In the circle of country
In the end, Nashville’s neo-trad young guns — BR5-49, Greg Garing, Paul Burch, and their many collaborators — may have done little to change the face of country music, but much to alter the architecture of Lower Broadway.
Nothing cements the presumably unintended symbolism of the old neighborhood’s transformation more than the May 17 opening of the new Country Music Hall of Fame and Museum, moved a few miles from its original Music Row site to a brand new $37 million building just off Broadway on Fifth Avenue.
When BR5-49 began their stand at Robert’s Western Wear in the mid-’90s, Lower Broadway was a neighborhood shunned by respectable folks, unless they happened to be paying homage to the restored Ryman Auditorium or showing tourist cousins around to Tootsie’s Orchid Lounge, Ernest Tubb’s Record Shop, and Hatch Show Print. Mostly the street was adorned with dive bars, girlie shows, and unloved old brick buildings. And the unwashed poor, whose presence is now more actively discouraged.
The scene at Robert’s may be utterly unconnected to the urban renewal that has followed those halcyon days, but BR5-49 and their friends certainly drew national attention to Lower Broad, and made it hip to hang in downtown again. Wherever artists dare to tread, real estate development surely follows.
Between the April 16, 1998, tornado and more standard approaches to demolition and reconstruction, Broadway is slowly being transformed into the kind of business district tourism boards adore. The NASCAR Cafe unaccountably failed, and Planet Hollywood unaccountably survives, but in the main, the city has done a surprisingly good job steering the redevelopment of this part of its downtown.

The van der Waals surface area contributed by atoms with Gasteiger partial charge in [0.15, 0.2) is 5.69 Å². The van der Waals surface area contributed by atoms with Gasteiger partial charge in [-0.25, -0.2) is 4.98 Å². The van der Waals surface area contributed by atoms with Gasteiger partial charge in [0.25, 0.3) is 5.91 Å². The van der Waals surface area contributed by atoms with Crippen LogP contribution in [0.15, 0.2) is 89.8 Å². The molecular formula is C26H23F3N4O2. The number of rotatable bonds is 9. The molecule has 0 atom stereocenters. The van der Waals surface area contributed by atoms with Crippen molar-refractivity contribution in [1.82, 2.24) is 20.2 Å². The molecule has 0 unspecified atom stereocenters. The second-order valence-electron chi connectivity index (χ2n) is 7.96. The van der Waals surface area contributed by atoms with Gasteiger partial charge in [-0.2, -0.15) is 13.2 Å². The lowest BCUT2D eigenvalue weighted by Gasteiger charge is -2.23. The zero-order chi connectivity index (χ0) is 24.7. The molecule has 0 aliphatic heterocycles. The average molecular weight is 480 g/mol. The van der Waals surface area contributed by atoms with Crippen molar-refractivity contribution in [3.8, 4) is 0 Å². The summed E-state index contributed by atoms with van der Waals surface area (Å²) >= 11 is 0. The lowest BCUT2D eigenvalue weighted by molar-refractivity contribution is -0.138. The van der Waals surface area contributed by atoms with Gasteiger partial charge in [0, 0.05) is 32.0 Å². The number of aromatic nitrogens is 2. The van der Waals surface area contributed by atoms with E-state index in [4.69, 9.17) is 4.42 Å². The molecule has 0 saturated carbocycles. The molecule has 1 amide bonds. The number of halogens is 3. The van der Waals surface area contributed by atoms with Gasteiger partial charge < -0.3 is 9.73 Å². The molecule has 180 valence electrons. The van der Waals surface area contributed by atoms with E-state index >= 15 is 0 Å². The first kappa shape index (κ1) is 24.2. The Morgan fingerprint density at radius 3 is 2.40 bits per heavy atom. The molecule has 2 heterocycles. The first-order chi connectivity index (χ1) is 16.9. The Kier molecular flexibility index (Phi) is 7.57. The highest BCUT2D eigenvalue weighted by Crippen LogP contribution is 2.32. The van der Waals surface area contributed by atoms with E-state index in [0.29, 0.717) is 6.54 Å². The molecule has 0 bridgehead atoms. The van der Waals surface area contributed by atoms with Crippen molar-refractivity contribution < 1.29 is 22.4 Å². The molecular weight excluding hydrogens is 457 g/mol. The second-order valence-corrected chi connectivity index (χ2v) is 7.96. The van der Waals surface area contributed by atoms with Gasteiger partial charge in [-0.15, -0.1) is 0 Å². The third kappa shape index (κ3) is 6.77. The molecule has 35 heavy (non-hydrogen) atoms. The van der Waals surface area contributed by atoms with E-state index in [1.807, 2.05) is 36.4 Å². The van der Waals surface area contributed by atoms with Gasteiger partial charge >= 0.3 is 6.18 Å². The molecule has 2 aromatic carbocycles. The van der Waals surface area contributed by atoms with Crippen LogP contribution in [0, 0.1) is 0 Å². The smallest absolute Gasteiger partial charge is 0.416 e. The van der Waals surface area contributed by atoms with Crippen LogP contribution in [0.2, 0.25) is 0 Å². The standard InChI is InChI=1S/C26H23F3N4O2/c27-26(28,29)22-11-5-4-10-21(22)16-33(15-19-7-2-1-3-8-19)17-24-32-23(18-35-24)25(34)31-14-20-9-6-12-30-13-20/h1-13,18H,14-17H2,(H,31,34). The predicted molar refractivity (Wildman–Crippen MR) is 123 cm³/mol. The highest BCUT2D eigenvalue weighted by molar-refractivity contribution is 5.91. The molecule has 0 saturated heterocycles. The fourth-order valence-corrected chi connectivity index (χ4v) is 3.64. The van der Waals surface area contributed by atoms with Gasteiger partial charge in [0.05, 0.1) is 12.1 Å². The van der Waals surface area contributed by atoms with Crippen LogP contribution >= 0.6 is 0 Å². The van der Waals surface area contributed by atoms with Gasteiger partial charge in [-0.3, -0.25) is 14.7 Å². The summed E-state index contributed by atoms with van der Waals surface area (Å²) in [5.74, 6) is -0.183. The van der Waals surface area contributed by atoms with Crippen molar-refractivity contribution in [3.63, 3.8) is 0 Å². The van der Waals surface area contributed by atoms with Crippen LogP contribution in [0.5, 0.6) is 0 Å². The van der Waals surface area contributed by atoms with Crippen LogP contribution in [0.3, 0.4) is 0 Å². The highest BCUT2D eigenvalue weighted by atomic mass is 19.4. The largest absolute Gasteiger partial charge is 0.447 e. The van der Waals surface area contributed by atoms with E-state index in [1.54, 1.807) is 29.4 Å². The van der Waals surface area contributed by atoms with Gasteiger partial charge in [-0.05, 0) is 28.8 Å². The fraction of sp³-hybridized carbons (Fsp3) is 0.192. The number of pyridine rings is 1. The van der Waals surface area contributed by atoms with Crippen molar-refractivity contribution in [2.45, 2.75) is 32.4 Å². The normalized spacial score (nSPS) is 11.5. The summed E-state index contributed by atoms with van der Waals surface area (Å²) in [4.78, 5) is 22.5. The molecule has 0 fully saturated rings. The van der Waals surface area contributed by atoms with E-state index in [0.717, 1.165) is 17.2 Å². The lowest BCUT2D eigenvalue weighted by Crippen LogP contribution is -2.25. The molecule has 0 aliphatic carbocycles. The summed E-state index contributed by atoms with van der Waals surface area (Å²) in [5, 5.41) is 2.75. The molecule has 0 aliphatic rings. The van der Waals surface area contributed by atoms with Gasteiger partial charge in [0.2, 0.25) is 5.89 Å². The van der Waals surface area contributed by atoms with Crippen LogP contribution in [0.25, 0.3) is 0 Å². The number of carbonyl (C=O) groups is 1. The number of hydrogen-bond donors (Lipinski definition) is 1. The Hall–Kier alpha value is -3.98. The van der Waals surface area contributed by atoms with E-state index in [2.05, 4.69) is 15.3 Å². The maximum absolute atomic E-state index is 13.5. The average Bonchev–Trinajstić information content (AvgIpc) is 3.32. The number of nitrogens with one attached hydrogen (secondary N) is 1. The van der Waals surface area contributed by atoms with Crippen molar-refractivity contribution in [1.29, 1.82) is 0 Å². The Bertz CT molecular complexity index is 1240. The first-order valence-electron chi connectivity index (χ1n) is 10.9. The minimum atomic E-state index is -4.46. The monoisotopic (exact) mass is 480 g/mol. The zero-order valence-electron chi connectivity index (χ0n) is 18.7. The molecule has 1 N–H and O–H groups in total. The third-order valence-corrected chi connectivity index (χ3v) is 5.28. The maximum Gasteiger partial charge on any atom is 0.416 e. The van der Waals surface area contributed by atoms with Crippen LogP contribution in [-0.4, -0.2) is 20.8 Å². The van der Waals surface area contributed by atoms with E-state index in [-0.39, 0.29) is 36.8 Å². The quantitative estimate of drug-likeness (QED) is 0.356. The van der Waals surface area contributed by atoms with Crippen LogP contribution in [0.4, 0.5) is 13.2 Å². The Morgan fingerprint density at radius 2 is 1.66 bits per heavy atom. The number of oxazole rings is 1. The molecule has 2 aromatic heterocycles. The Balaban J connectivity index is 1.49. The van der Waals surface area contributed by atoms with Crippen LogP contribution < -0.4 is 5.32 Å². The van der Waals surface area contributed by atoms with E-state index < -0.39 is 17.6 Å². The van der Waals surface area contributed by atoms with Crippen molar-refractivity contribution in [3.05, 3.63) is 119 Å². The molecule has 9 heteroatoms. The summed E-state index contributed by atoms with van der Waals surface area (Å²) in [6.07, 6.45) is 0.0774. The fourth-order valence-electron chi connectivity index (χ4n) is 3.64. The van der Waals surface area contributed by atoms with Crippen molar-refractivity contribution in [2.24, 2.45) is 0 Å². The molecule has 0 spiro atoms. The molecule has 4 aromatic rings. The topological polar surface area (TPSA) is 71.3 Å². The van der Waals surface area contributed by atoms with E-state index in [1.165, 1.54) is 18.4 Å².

The new Frist Center For The Visual Arts will open April 8 in a refurbished art deco Post Office building just over the crest of the hill. Title-sponsored by a family of medical millionaires (one son is the only doctor presently serving in the U.S. Senate), the Frist will be a comparatively new kind of museum, housing no permanent collection of its own but hosting touring shows and serving as a teaching institution.
Down Broadway lurks a new arena where the NHL Predators and Arena Football League Nashville Kats play, built so its entrance faces the Ryman. Across the Cumberland River, the NFL Titans kick field goals in their recently erected football palace. A pedestrian bridge still under construction will link the venues.
But it is the nearly completed Hall of Fame that will give the neighborhood its most visually pleasing anchor. Given old Nashville’s historic antipathy toward hillbilly music, the presence of a country music museum within walking distance of the banking district and the state capitol says much for changes within and without the music industry. Museum staff insists that symbolism is unintended.
Originally the Hall of Fame was to have been right on Broadway, but when the Hilton Hotel chain wished to build there, offering in exchange to construct an underground parking garage and a public park, the museum took a step back, edging into the surrounding warehouse district.
Hometown architect Seab Tuck has done a splendid job with the site, incorporating Tennessee-specific building materials and a century of country music symbolism into a thoroughly engaging and appropriate structure. And in the end, the open space afforded by the Hilton only lends more drama to the museum’s entrance.
From the sky, the building’s footprint appears as a bass clef. A circular rotunda, designed in part to remind one of drums — or of the various configurations records came in — is decorated by granite slabs that create tablature for the Carter Family’s “Will The Circle Be Unbroken”. The Hall of Fame itself, on one floor (with that song title explicitly circling the room in large letters), and the Ford Theater, below, are housed within that rotunda.